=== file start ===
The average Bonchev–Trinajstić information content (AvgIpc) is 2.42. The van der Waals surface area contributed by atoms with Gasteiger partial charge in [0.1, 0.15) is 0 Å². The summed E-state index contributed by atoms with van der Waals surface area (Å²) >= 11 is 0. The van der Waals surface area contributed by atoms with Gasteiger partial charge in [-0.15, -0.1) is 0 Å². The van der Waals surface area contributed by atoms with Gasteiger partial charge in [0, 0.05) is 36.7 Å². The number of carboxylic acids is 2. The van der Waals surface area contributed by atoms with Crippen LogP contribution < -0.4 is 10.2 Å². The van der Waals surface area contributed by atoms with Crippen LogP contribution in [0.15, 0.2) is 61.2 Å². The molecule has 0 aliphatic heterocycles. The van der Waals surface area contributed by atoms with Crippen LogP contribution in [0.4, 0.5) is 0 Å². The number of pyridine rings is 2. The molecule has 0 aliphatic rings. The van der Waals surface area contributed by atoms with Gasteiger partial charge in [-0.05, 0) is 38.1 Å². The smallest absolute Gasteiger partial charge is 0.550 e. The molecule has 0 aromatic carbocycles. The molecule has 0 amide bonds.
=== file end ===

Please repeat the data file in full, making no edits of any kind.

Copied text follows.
The average Bonchev–Trinajstić information content (AvgIpc) is 2.42. The van der Waals surface area contributed by atoms with Gasteiger partial charge in [0.1, 0.15) is 0 Å². The summed E-state index contributed by atoms with van der Waals surface area (Å²) >= 11 is 0. The van der Waals surface area contributed by atoms with Gasteiger partial charge in [-0.15, -0.1) is 0 Å². The van der Waals surface area contributed by atoms with Gasteiger partial charge in [0, 0.05) is 36.7 Å². The number of carboxylic acids is 2. The van der Waals surface area contributed by atoms with Crippen LogP contribution < -0.4 is 10.2 Å². The van der Waals surface area contributed by atoms with Crippen LogP contribution in [0.15, 0.2) is 61.2 Å². The molecule has 0 aliphatic heterocycles. The van der Waals surface area contributed by atoms with Crippen LogP contribution in [0.4, 0.5) is 0 Å². The number of pyridine rings is 2. The molecule has 0 aliphatic rings. The van der Waals surface area contributed by atoms with Gasteiger partial charge in [-0.05, 0) is 38.1 Å². The smallest absolute Gasteiger partial charge is 0.550 e. The molecule has 0 aromatic carbocycles. The molecule has 0 amide bonds.